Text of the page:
CAPE CANAVERAL, Fla. – An astronaut walking through space joined the chunks of trash orbiting Earth on Friday, losing a small mirror as soon as he left the International Space Station to work on batteries.
Commander Chris Cassidy said the mirror floated away at about a foot per second.
Mission Control said the mirror somehow detached from Cassidy’s spacesuit. The lost item does not pose a risk to the spacewalk or the station, NASA said.
Spacewalk astronauts wear a wrist mirror on each sleeve for better views while working. The mirror measures just 5 inches by 3 inches, and along with its band it has a mass of just a tenth of a pound.
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Cassidy and Bob Behnken, who followed smoothly, were conducting the first of at least four spacewalks to replace the station’s last set of old batteries.
Once the six new lithium-ion batteries are installed, the orbiting lab should be good for the rest of its operational life, according to NASA. The large, square batteries, more powerful and efficient than the outgoing old nickel-hydrogen batteries, keep the station running when it is on the night side of Earth.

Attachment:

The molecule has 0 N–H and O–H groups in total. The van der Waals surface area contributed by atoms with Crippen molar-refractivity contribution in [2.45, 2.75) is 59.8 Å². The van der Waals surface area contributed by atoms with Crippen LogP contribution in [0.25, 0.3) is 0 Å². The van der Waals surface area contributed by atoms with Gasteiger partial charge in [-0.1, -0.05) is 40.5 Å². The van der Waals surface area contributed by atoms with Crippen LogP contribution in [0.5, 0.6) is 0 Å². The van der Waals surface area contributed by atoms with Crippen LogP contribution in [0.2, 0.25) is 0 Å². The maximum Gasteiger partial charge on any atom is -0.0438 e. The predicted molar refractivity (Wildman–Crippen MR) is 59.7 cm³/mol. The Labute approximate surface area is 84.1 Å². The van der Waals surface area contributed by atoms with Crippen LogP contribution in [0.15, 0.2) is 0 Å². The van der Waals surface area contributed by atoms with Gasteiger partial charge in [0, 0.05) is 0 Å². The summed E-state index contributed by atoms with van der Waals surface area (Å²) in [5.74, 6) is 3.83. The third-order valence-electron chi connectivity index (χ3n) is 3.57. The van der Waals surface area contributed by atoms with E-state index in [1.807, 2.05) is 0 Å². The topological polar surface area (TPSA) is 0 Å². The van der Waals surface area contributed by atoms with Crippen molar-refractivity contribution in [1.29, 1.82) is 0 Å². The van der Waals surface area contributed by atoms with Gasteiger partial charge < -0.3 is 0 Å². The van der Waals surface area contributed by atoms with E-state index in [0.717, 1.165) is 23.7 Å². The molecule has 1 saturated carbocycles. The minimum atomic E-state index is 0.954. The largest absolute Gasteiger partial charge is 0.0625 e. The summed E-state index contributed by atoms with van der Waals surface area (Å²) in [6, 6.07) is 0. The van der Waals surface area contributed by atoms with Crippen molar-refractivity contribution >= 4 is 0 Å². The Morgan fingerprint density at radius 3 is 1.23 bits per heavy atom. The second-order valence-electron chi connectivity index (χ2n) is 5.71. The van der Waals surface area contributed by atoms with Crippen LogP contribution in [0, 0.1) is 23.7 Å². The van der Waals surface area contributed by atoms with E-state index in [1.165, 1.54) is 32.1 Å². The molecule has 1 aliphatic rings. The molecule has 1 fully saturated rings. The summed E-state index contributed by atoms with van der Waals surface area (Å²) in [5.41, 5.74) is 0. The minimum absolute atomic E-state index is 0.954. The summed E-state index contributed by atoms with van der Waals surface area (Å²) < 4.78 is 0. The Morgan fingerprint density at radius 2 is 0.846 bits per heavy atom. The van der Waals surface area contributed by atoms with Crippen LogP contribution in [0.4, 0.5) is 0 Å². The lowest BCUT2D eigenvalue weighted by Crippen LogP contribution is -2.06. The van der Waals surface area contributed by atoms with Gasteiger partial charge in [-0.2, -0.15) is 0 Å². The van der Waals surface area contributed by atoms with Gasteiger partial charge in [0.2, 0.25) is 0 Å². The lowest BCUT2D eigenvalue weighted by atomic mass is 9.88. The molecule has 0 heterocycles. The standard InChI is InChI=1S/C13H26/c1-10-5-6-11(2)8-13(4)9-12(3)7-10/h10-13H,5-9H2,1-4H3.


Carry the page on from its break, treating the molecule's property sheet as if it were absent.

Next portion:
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Battery replacements started in 2017, with previous teams putting in 18 lithium-ion batteries, half of which replaced older ones.
Cassidy and Behnken have six more to plug in before the job is complete. It’s cumbersome work: each battery is about a meter (meter) tall and wide, with a mass of 400 pounds (180 kilograms).
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His spacewalks are expected to continue until July before Behnken returns to Earth in August aboard a SpaceX Dragon capsule.
Behnken and Doug Hurley made history in late May with SpaceX’s first astronaut launch.
This was the seventh spacewalk for both men. Each one has spent more than 30 hours in the emptiness of space.
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